You need education to land a suitable job in tech. But should you obtain that education via a traditional route (such as a four-year college degree) or a combination of online courses and self-teaching? That’s a complicated question, and the answer hinges largely on what areas of tech interest you as a professional.
In broadest strokes, however, employers want technologists who have a bachelor’s degree, at least according to Burning Glass, which collects and analyzes millions of job postings.
Between July and September, some 346,282 postings for information technology jobs called out the need for a bachelor’s degree—nearly half (48.9 percent) for roles that required 3 to 5 years experience. That’s far ahead of those jobs asking for master’s degrees (94,095), doctoral degrees (20,671), associate’s degrees (26,088), and high school or vocational training (29,156). Take a look at this handy visualization:
As you might expect, percentages and numbers fluctuate on a quarter-by-quarter basis, but BAs hold such a lead over other educational attainments that it’s clear many employers treat these degrees as the default, no matter what experience level they want to go with it.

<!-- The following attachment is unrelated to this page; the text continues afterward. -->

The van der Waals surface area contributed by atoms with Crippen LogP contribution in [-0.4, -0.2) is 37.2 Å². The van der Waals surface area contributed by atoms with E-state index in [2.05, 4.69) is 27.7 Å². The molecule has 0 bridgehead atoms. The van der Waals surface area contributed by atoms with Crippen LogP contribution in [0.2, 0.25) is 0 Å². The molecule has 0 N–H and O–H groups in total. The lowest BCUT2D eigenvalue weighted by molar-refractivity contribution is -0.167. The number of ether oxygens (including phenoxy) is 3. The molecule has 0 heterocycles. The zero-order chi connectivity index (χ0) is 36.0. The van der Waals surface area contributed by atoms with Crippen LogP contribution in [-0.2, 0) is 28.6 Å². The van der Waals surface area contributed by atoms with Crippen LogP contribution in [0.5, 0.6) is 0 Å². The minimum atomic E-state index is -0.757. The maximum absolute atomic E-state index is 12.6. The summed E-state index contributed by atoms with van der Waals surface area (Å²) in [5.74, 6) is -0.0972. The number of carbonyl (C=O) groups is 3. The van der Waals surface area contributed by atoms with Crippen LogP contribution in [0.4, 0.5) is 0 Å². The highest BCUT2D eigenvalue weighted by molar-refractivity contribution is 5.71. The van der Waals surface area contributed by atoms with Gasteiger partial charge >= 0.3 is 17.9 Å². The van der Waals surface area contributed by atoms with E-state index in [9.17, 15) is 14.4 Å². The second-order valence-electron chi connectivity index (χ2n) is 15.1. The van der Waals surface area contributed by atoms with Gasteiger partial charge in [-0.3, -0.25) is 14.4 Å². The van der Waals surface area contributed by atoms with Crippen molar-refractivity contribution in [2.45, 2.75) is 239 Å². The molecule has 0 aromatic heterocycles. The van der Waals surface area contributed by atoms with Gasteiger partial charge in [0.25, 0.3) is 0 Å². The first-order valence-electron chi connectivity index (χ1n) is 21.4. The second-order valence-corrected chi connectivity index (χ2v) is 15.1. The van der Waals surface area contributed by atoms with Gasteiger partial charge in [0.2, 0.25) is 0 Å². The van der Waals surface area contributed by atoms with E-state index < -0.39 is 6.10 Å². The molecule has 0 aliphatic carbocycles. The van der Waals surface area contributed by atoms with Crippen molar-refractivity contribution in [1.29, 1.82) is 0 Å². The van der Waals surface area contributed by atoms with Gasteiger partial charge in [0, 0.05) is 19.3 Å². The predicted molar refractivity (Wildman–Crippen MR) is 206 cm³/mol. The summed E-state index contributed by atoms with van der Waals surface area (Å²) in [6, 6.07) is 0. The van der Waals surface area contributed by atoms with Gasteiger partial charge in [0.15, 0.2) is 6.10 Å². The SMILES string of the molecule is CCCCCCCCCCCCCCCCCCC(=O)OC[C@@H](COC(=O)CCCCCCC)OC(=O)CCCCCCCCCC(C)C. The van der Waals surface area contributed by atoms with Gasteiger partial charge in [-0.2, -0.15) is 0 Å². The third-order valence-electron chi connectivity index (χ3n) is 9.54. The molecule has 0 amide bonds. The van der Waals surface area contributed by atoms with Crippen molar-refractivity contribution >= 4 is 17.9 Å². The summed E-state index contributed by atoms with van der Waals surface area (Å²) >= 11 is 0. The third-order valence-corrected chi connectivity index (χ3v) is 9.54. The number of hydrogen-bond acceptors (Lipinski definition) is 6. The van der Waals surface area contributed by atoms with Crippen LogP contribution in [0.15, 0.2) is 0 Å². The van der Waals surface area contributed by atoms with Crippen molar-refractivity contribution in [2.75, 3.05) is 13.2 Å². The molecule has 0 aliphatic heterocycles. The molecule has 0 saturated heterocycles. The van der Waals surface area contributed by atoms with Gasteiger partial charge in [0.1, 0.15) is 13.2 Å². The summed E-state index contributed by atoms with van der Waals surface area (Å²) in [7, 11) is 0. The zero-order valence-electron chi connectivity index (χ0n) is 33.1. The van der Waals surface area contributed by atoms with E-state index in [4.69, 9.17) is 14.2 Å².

But that data also seems to run contrary to a growing trend in tech. For example, companies such as Apple and IBM have increasingly signaled a preference for those who actually know how to do the required tasks—regardless of what degrees they might hold. For instance, earlier this year, at an American Workforce Policy Advisory Board Meeting, Apple CEO Tim Cook suggested that about half of Apple employees don’t have a degree, and the company is “proud of that.”
Of course, many developers have already gone through the traditional education track. According to the most recent Stack Overflow Developer Survey, 45.3 percent of respondents earned a bachelor’s degree, while 12.2 percent had attended some university/college, and 3.4 percent had earned an associate’s degree. Although a significant percentage (22.7 percent) had secured a master’s degree, relatively few had either a professional degree (1.4 percent) or doctorate (2.8 percent). (This aligns with the Burning Glass data, which doesn’t feature many job postings demanding all applicants have a PhD.)
A degree isn’t necessarily indicative that a job candidate will have the right skills, though: HackerRank’s annual developer survey found that college graduates weren’t taught the languages and frameworks that employers actually need. And while nearly a third (32 percent) of those respondents relied entirely on university to teach them what they needed to know, some 27 percent reported being self-taught—suggesting that many technologists decided to learn something on their own after not getting what they needed in school.
So what can we conclude from Burning Glass’s data? If you have the right mix of skills, you can certainly land a job in tech—especially given the current unemployment rate in the tech industry. Nonetheless, many employers are still slapping a bachelor’s degree as a requirement in their job postings—and it’s on a case-by-case basis whether they’ll prove flexible about it. If you don’t have the right educational requirements for a position, you might be able to land it by emphasizing your experience and previous jobs/projects.